When the sensor and DSP are fast enough, no rows need be skipped. In this, the second design option, all rows are de-Bayered. Therefore, aliasing and moiré are reduced to only that caused by an inadequate optical low-pass filter (OLPF).
As each pair of rows is read, they are de-Bayered to YCrCb values. Assuming a de-Bayer efficiency of 78 percent, sensor horizontal luminance resolution will be about 3832 pixels.
With either option, unless the sensor has exactly 1920 or 3840 columns, YCrCb row values are downscaled to the target line width — in pixels. And, unless the sensor has exactly 1080 or 2160 rows, the frame must be downscaled to the target number of lines. For our example chip, the full HD downscale factor is 0.391 for both dimensions, i.e., 1920/4912. The 4K2K downscale factor is 0.782.
During an HD downscale, post de-Bayer luminance resolution is reduced by an equal factor. For our example sensor, 3832 x 0.391 divided by 1.78 (aspect ratio) yields about 842 TVI/ph. (With a lower-cost camera, that has a de-Bayer efficiency of only 70 percent, resolution drops to about 756 TVI/ph). When shooting 4K2K, estimated horizontal luminance resolution is about 1682 TVI/ph, i.e., 3832 X 0.782/1.78.
Once a de-Bayered and downscaled image has been obtained, the next steps are compression and recording. Although this presents no problem for a full-HD camera, currently there are no 4K2K versions of AVC-Intra, DVCPRO HD or HDCAM.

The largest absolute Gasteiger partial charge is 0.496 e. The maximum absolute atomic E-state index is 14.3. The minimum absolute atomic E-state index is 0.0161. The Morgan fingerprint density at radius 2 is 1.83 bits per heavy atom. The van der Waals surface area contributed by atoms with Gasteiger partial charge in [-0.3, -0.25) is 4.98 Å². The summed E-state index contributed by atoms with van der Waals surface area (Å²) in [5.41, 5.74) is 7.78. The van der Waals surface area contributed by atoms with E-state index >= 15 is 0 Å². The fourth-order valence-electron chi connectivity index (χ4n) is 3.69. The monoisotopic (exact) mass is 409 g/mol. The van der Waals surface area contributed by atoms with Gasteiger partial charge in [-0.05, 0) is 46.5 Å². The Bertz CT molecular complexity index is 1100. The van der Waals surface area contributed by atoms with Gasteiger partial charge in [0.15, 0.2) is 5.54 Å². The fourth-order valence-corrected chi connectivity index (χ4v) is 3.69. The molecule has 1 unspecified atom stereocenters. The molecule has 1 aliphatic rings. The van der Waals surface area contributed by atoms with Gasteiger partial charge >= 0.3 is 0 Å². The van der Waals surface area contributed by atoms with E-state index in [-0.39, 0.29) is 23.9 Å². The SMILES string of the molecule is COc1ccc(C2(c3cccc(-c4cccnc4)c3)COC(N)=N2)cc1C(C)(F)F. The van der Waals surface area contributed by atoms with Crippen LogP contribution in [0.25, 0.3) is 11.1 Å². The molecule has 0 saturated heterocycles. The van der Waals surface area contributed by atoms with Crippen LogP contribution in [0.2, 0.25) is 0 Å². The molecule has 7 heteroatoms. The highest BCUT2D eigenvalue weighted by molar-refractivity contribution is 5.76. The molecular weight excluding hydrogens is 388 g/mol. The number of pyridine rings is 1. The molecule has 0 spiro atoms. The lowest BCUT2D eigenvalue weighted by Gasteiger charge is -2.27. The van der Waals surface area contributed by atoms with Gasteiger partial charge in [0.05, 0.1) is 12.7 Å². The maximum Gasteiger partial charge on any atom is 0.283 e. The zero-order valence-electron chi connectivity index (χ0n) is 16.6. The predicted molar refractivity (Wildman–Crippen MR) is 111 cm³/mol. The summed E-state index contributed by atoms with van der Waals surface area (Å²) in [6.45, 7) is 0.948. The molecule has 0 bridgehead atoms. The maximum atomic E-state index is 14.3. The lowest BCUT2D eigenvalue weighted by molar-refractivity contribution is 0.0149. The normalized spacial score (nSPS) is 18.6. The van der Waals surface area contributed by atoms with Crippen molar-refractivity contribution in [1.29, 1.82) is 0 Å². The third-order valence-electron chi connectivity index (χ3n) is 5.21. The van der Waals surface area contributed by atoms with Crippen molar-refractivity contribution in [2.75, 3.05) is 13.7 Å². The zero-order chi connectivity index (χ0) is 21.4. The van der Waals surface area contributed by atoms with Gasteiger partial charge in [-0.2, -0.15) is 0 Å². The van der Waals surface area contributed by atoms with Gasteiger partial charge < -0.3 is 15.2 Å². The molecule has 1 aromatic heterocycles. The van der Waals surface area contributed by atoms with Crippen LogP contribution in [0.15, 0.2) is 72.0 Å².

The H.264 specification does include Level 5.1 supporting 3840 × 2160 at up to 25fps and Level 5.2 supporting 3840 × 2160 at up to 30fps. To employ AVCHD encoding of 4K2K, its specification would need to be enhanced to at least Level 5.1.
The JVC GY-HMQ10 camcorder illustrates one way compression and recording problems can be solved. The HMQ10's 1/2.3in CMOS sensor has 8.3 million active photosites and delivers 3840 × 2160 video at 23.976p, 50p and 59.94p.
From the sensor onward to the SDHC/SDXC recording cards, each 8.3MP frame is processed by the JVC Falconbrid LSI chip. Falconbrid de-Bayers the QuadHD frame (QFHD), divides it into four streams and simultaneously compresses these streams using H.264/AVC at 36Mb/s. The aggregate data rate for 2160p is, therefore, 144Mb/s. The four H.264 data streams are written to four memory cards.
During playback, these cards are read, and the streams are decompressed and output via four HDMI ports. (Projectors and monitors that display 4K2K have four HDMI input ports.)